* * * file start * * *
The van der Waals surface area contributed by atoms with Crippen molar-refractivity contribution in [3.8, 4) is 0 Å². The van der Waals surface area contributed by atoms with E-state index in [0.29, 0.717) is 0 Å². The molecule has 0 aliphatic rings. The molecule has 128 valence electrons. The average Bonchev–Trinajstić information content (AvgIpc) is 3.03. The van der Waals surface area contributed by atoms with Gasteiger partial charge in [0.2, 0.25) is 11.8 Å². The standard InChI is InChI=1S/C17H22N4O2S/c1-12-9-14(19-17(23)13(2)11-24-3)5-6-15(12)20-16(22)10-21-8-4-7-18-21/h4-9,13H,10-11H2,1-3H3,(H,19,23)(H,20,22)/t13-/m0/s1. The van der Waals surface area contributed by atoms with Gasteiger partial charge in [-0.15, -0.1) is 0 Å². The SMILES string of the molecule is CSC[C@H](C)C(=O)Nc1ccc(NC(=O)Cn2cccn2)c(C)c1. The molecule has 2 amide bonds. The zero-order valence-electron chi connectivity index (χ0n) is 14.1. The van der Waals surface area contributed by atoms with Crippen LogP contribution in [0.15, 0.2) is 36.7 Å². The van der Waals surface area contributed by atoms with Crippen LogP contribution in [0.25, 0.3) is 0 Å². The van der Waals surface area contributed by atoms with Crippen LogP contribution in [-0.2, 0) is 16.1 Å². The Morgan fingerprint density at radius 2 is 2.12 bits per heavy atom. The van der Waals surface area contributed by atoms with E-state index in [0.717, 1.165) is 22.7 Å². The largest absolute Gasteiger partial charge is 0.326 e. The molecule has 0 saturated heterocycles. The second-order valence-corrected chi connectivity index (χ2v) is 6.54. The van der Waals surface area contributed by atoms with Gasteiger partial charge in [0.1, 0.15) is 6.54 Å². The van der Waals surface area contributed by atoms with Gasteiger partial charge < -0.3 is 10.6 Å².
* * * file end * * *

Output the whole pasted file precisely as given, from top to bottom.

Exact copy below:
The van der Waals surface area contributed by atoms with Crippen molar-refractivity contribution in [3.8, 4) is 0 Å². The van der Waals surface area contributed by atoms with E-state index in [0.29, 0.717) is 0 Å². The molecule has 0 aliphatic rings. The molecule has 128 valence electrons. The average Bonchev–Trinajstić information content (AvgIpc) is 3.03. The van der Waals surface area contributed by atoms with Gasteiger partial charge in [0.2, 0.25) is 11.8 Å². The standard InChI is InChI=1S/C17H22N4O2S/c1-12-9-14(19-17(23)13(2)11-24-3)5-6-15(12)20-16(22)10-21-8-4-7-18-21/h4-9,13H,10-11H2,1-3H3,(H,19,23)(H,20,22)/t13-/m0/s1. The van der Waals surface area contributed by atoms with Gasteiger partial charge in [-0.15, -0.1) is 0 Å². The SMILES string of the molecule is CSC[C@H](C)C(=O)Nc1ccc(NC(=O)Cn2cccn2)c(C)c1. The molecule has 2 amide bonds. The zero-order valence-electron chi connectivity index (χ0n) is 14.1. The van der Waals surface area contributed by atoms with Crippen LogP contribution in [0.15, 0.2) is 36.7 Å². The van der Waals surface area contributed by atoms with Crippen LogP contribution in [0.25, 0.3) is 0 Å². The van der Waals surface area contributed by atoms with Crippen LogP contribution in [-0.2, 0) is 16.1 Å². The Morgan fingerprint density at radius 2 is 2.12 bits per heavy atom. The van der Waals surface area contributed by atoms with E-state index in [0.717, 1.165) is 22.7 Å². The largest absolute Gasteiger partial charge is 0.326 e. The molecule has 0 saturated heterocycles. The second-order valence-corrected chi connectivity index (χ2v) is 6.54. The van der Waals surface area contributed by atoms with Gasteiger partial charge in [0.1, 0.15) is 6.54 Å². The van der Waals surface area contributed by atoms with Gasteiger partial charge < -0.3 is 10.6 Å².